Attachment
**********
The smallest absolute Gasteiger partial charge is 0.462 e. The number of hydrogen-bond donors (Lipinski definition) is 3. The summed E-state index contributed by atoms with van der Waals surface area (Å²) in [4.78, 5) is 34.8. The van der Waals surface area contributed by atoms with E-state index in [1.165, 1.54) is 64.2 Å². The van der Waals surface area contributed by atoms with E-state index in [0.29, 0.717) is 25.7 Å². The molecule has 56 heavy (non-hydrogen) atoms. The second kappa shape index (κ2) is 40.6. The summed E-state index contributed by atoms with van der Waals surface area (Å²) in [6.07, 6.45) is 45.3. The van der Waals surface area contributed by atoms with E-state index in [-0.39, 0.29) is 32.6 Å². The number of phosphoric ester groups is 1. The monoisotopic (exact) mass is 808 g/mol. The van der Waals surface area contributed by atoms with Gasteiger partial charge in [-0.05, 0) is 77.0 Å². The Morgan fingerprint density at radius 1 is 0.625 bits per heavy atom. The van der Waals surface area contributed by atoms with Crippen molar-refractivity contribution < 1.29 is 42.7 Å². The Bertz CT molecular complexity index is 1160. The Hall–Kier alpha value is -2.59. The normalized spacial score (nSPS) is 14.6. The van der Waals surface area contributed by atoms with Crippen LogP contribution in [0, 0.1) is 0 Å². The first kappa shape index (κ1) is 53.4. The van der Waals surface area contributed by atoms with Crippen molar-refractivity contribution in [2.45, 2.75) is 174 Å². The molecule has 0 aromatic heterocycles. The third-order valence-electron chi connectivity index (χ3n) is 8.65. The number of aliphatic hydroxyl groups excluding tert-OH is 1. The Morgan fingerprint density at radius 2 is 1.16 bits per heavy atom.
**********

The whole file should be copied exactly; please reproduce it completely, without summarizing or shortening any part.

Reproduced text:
The smallest absolute Gasteiger partial charge is 0.462 e. The number of hydrogen-bond donors (Lipinski definition) is 3. The summed E-state index contributed by atoms with van der Waals surface area (Å²) in [4.78, 5) is 34.8. The van der Waals surface area contributed by atoms with E-state index in [1.165, 1.54) is 64.2 Å². The van der Waals surface area contributed by atoms with E-state index in [0.29, 0.717) is 25.7 Å². The molecule has 56 heavy (non-hydrogen) atoms. The second kappa shape index (κ2) is 40.6. The summed E-state index contributed by atoms with van der Waals surface area (Å²) in [6.07, 6.45) is 45.3. The van der Waals surface area contributed by atoms with E-state index in [-0.39, 0.29) is 32.6 Å². The number of phosphoric ester groups is 1. The monoisotopic (exact) mass is 808 g/mol. The van der Waals surface area contributed by atoms with Gasteiger partial charge in [-0.05, 0) is 77.0 Å². The Morgan fingerprint density at radius 1 is 0.625 bits per heavy atom. The van der Waals surface area contributed by atoms with Crippen molar-refractivity contribution < 1.29 is 42.7 Å². The Bertz CT molecular complexity index is 1160. The Hall–Kier alpha value is -2.59. The normalized spacial score (nSPS) is 14.6. The van der Waals surface area contributed by atoms with Crippen LogP contribution in [0, 0.1) is 0 Å². The first kappa shape index (κ1) is 53.4. The van der Waals surface area contributed by atoms with Crippen molar-refractivity contribution in [2.45, 2.75) is 174 Å². The molecule has 0 aromatic heterocycles. The third-order valence-electron chi connectivity index (χ3n) is 8.65. The number of aliphatic hydroxyl groups excluding tert-OH is 1. The Morgan fingerprint density at radius 2 is 1.16 bits per heavy atom.